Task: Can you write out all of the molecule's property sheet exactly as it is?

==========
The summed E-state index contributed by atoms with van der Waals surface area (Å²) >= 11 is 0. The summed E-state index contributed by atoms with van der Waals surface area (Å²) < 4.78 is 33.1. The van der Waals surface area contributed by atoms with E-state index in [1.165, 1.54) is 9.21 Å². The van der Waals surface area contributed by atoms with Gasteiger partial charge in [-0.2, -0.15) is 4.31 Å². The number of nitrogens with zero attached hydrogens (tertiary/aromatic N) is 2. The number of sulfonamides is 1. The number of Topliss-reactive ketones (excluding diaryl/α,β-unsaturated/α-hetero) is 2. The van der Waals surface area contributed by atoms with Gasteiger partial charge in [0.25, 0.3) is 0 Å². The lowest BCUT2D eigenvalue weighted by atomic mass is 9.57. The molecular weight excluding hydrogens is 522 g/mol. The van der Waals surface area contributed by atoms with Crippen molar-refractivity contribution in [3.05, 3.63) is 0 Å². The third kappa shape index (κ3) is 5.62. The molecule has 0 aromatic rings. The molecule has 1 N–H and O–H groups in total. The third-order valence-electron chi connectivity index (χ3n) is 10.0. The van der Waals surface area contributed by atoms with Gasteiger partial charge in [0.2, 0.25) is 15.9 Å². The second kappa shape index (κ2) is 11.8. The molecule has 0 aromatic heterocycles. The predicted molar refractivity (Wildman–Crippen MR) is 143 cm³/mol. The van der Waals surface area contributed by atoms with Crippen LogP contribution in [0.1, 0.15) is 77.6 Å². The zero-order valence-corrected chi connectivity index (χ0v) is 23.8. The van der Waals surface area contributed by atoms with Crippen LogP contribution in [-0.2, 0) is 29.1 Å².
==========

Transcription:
The summed E-state index contributed by atoms with van der Waals surface area (Å²) >= 11 is 0. The summed E-state index contributed by atoms with van der Waals surface area (Å²) < 4.78 is 33.1. The van der Waals surface area contributed by atoms with E-state index in [1.165, 1.54) is 9.21 Å². The van der Waals surface area contributed by atoms with Gasteiger partial charge in [-0.2, -0.15) is 4.31 Å². The number of nitrogens with zero attached hydrogens (tertiary/aromatic N) is 2. The number of sulfonamides is 1. The number of Topliss-reactive ketones (excluding diaryl/α,β-unsaturated/α-hetero) is 2. The van der Waals surface area contributed by atoms with Gasteiger partial charge in [0.25, 0.3) is 0 Å². The lowest BCUT2D eigenvalue weighted by atomic mass is 9.57. The molecular weight excluding hydrogens is 522 g/mol. The van der Waals surface area contributed by atoms with Crippen molar-refractivity contribution in [3.05, 3.63) is 0 Å². The third kappa shape index (κ3) is 5.62. The molecule has 0 aromatic rings. The molecule has 1 N–H and O–H groups in total. The third-order valence-electron chi connectivity index (χ3n) is 10.0. The van der Waals surface area contributed by atoms with Gasteiger partial charge in [0.2, 0.25) is 15.9 Å². The second kappa shape index (κ2) is 11.8. The molecule has 0 aromatic heterocycles. The predicted molar refractivity (Wildman–Crippen MR) is 143 cm³/mol. The van der Waals surface area contributed by atoms with Crippen LogP contribution in [0.1, 0.15) is 77.6 Å². The zero-order valence-corrected chi connectivity index (χ0v) is 23.8. The van der Waals surface area contributed by atoms with Crippen LogP contribution in [-0.2, 0) is 29.1 Å².